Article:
The arrival of left back Jack O’Donnell from Darlington at the end of January 1925 saw Everton plunged into one of the most bitter transfer disputes of the era. The Everton board had sanctioned a £4,000 double purchase of the defender and the Darlington forward, Tom Scott. The joint bid was accepted and O’Donnell became an Everton player, but Scott delayed and a week later emerged as a new signing for Liverpool.
A furious Will Cuff announced immediately that Everton would take action with the FA, the Football League and, if necessary, a civil court. ‘We have legitimate grounds of complaint against Darlington Club,’ he said. ‘We consider their action should be subject for inquiry.’ Darlington insisted that they had done nothing wrong and merely gave the player a free hand to decide who he should join. The matter was eventually resolved the following August, when Darlington compensated Everton to the tune of £250.
The player Everton got from Feethams for a fee of £2,700 was considered by the Daily Courier ‘one of the most promising defenders in the country’. In acquiring him Everton saw off the interest of Liverpool, Cardiff City, Blackburn Rovers, Leeds United, and reigning champions, Huddersfield Town. Standing 5ft 8inches tall, O’Donnell was a muscular player who had been converted from centre forward to defence. For a stretch of the 1925/26 season he would partner Dixie Dean as inside left, a local newspaperman reporting ‘What his play may have lacked in polish; it undoubtedly atoned for in dash and vim.’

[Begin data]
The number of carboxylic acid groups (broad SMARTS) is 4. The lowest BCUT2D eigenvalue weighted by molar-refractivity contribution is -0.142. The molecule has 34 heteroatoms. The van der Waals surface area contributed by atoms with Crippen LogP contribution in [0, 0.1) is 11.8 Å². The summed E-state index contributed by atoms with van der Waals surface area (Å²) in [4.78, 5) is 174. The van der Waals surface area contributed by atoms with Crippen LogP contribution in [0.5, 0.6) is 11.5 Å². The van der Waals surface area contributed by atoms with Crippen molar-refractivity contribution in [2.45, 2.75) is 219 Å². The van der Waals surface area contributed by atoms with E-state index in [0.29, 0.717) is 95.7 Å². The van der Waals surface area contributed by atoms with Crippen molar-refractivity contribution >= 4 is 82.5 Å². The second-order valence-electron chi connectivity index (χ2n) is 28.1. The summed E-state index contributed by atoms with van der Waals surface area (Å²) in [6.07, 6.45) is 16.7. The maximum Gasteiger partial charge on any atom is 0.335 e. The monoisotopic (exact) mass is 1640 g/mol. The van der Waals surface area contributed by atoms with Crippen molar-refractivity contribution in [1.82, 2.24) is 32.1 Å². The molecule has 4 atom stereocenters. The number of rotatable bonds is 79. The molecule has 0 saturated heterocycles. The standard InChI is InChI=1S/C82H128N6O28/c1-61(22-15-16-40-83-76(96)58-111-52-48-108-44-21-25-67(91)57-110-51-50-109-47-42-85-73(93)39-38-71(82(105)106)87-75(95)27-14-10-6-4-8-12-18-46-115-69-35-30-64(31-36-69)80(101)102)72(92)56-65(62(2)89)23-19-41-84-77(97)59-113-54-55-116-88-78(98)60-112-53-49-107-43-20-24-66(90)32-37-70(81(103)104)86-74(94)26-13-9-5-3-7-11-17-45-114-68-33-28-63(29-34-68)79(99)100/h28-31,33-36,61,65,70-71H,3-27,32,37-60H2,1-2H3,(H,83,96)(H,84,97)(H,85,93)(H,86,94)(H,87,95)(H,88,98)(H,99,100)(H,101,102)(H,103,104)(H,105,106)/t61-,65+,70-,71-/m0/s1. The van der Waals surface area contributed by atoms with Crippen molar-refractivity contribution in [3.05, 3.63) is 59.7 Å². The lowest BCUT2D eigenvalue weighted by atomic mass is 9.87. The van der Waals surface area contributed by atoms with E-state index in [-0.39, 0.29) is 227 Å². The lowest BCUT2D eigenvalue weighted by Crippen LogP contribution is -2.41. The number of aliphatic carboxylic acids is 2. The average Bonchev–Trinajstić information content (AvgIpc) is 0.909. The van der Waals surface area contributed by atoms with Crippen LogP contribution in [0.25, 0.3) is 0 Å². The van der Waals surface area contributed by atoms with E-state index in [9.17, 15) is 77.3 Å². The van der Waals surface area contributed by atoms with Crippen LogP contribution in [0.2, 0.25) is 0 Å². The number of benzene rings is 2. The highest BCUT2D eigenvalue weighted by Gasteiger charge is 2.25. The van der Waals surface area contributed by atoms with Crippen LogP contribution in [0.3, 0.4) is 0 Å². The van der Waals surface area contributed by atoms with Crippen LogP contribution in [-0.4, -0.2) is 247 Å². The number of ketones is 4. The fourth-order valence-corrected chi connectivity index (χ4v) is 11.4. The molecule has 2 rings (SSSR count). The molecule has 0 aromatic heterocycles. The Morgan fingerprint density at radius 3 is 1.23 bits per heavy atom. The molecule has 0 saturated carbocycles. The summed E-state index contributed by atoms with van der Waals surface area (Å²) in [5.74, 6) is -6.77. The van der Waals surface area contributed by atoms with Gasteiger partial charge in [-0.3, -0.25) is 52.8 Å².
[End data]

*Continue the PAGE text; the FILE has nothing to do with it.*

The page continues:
But it was at left back that he made his reputation. ‘O'Donnell's work roused the admiration of the home spectators,’ reported the Daily Courier’s ‘McN’ of an early outing at Bury. ‘The Darlington lad had a fast wing to face, but he stood up to them in great style, his interventions being splendidly timed and his kicking strong and of good length.’
O’Donnell was ever present as Everton lifted the League Championship in 1928 and missed just a single game in each of the following two campaigns, the latter of which ended in the ignominy of relegation. O’Donnell was, nevertheless, something of what could euphemistically be described a ‘colourful’ character. In August 1930 a board minute recorded that he was ‘suffering from a disease owing to his own misconduct’ The defender was suspended for 14 days and never played for Everton again. Reading between the lines it seems as if he picked up some sort of sexually transmitted disease – the ‘ungentlemanly’ conduct of the day.
In December 1930 he was sold to Blackpool for £2,500, but disciplinary problems followed him and his contract was eventually terminated. He played out his career in the lower leagues and in Dublin.